I got some good advice on wine values and the economy from an old friend recently. The old guy is elderly but still very young at heart. He has seen times like this come and go, both in life and wine, and he knows the same old storyline about wine prices that only go in one direction no matter which way the economy is heading.
Beer drinking goes hand in hand with winemaking. So why not have a winery that’s also a brewery under one roof, with an easily accessible tasting room? Napa Smith Brewing Co. had barely brewed its first batches before it decided to add a winery in the same facility.
As we all begin to rethink our wine-buying strategies, one of the unexpected surprises you’ll find is how many great wines there are that sell in an affordable range. Granted, what constitutes a good value depends on your budget.
Caught sunrise in Carneros this morning. My internal clock has been off a bit, shuttling between Napa and New York and back, so there are times lately when I’ve risen before sunlight. One of the things you notice on the country back roads waiting for the sun is the photographers.
Choosing a restaurant in a city that’s new to you presents its own set of challenges. On my recent trip from Napa to New York I spent a Saturday night in Oakland in order to catch an early flight the next morning and decided to scout out Jack London Square for dinner.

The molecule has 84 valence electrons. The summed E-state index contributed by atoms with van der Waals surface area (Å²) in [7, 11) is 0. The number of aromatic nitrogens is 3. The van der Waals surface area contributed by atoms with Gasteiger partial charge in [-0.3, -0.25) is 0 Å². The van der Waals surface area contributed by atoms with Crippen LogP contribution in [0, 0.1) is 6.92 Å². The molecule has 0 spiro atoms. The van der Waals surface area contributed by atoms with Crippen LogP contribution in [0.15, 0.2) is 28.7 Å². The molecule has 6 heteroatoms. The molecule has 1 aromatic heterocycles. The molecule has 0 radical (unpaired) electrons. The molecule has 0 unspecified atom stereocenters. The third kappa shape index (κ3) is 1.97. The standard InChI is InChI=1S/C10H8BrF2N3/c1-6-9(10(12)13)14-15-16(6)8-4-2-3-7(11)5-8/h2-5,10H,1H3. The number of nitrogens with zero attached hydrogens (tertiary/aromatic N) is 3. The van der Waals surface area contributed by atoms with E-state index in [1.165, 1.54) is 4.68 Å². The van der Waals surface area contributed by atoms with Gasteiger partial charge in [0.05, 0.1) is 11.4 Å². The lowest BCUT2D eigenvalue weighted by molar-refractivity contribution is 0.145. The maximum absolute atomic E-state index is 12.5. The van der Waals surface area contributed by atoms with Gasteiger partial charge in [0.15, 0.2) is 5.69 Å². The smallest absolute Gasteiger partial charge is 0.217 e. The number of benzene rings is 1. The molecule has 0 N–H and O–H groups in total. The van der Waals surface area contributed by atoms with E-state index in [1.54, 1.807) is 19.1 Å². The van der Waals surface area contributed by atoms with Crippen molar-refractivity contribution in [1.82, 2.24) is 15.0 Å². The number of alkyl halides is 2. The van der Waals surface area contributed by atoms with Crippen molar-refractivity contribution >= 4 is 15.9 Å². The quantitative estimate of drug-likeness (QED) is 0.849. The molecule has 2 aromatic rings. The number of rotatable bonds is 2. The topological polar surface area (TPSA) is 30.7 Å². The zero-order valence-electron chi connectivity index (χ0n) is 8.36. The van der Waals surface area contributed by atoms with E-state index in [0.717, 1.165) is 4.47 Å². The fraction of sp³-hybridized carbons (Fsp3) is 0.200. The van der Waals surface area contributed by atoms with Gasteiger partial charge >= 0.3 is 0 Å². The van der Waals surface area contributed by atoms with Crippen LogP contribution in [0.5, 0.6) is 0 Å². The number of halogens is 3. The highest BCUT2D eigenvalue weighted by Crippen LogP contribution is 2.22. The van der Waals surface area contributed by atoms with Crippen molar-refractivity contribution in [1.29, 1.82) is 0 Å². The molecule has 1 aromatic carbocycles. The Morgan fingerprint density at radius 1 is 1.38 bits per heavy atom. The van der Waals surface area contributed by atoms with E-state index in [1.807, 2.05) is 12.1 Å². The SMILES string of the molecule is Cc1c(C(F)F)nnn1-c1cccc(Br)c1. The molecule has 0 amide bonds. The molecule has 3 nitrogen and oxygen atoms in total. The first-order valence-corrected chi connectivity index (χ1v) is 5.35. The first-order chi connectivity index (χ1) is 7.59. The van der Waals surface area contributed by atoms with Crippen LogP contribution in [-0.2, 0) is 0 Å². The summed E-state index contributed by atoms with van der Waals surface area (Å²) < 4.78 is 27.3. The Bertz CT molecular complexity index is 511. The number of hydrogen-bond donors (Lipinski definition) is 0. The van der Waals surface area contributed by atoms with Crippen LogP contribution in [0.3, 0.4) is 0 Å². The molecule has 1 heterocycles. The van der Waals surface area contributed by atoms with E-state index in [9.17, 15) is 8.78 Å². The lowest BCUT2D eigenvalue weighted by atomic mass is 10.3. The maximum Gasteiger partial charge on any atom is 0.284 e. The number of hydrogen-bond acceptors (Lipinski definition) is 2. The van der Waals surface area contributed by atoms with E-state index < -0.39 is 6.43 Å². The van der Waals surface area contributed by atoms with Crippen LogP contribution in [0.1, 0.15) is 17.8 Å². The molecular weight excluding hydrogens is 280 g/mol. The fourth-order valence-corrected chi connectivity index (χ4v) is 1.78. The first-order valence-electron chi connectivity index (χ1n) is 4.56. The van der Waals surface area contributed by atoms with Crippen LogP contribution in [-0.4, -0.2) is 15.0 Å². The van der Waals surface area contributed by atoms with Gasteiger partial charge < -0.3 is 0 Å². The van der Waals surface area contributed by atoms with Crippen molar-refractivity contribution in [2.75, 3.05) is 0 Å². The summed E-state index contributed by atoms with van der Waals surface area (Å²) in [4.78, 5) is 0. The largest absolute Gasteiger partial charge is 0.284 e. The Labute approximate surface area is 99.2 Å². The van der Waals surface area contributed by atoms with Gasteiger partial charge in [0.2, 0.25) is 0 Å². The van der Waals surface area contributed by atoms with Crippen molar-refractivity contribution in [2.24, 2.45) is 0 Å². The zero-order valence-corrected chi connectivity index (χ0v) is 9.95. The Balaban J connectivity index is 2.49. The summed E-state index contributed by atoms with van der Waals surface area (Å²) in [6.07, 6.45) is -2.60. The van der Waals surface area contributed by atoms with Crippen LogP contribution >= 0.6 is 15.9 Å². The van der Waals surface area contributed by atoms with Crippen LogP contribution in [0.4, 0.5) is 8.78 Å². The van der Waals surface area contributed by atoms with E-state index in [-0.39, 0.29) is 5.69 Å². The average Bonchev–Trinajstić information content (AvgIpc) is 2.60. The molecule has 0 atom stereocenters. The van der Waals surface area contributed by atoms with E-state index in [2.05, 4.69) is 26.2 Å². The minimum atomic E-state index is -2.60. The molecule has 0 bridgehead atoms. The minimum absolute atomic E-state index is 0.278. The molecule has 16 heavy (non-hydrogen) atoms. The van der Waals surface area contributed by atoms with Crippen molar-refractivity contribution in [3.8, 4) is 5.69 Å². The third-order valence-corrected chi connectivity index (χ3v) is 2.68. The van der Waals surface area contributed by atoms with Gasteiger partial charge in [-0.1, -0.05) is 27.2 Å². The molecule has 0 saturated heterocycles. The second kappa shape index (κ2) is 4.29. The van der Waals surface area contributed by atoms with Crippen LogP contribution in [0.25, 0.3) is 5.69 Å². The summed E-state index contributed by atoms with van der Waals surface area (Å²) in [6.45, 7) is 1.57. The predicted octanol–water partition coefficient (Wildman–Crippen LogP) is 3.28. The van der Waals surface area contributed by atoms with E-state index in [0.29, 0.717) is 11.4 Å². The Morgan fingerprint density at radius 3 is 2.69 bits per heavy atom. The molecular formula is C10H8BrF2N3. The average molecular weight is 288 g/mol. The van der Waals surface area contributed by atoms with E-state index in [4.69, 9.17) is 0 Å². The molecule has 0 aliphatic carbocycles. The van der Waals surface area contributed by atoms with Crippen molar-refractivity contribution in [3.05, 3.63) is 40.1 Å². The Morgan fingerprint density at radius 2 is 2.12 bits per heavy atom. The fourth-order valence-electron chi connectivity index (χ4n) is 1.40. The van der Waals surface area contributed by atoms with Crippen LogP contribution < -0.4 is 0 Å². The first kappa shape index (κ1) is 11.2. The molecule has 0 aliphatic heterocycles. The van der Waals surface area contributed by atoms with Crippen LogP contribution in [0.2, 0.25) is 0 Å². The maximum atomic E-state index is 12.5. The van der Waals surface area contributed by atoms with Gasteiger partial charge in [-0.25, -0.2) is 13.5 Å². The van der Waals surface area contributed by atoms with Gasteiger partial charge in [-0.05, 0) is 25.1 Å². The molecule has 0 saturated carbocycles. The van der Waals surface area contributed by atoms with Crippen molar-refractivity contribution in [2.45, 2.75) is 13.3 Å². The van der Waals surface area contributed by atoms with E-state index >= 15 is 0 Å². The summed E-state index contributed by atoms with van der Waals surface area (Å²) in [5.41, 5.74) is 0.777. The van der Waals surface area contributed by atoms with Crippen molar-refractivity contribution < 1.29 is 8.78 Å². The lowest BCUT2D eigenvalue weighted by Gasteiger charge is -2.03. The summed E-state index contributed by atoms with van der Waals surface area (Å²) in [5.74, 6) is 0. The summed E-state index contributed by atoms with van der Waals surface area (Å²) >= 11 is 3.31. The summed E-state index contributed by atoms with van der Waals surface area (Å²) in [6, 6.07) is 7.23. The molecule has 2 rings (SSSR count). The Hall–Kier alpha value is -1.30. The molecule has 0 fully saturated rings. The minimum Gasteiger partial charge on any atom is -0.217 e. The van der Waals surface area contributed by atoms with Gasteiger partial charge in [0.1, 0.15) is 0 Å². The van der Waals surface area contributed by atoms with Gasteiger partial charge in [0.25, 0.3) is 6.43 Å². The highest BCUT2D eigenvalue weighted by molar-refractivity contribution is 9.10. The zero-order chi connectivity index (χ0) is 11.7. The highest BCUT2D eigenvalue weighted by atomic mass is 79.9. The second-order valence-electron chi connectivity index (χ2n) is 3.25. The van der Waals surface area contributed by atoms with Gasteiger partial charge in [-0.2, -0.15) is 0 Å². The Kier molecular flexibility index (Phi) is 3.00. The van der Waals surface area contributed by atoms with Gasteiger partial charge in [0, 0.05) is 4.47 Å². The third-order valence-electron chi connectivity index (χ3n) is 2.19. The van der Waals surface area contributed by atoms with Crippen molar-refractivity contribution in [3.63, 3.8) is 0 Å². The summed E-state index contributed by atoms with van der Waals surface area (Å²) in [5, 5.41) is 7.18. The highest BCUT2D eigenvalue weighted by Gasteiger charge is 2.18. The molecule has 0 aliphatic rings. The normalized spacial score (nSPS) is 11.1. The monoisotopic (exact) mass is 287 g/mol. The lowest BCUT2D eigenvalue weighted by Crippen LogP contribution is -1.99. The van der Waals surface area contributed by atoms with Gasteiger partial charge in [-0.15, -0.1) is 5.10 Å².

One of the exciting things about emerging wine regions is that many of the pioneers are still present. You can meet them and appreciate their contributions to wine. David Lett, who died last week, was an Oregon pioneer I knew early on in his career.
Today we look forward, with a glimpse of what lies ahead with vintage 2007 in California. In recent days, I’ve tasted some purely sensational young wines. While it was an itsy-bitsy, teeny-weeny peek at a much bigger picture, it has been exciting.
No wine drinker I know is going to stop drinking wine. But everyone I know is rethinking what he or she will buy and how much he or she will spend, with an obvious eye to caution. Over the years, I’ve spent more money on wine than perhaps I should have, and I have a nice cellar.
You do the best you can, and then there are forces that are well beyond your control. Today’s thought applies to two scenarios: the global economic turmoil and California’s harvest 2008. No matter how well you’ve planned, or saved, or diversified your interests, it’s been impossible to avoid the current fiscal vortex.
Taking a disciplined approach to buying wine is something I admire and something everyone should consider. One of my longtime friends, Dan, used to draw the line on buying a bottle of wine at $10 or $15, and always found bargains.
This is a good time to have a cellar, along with cash under the mattress. I don’t think most people collect wines and build cellars for times of uncertainty or fiscal restraint. But it sure helps if you have a cache of wine you can tap.
Sips & Tips | Wine & Healthy Living
Video Theater | Collecting & Auctions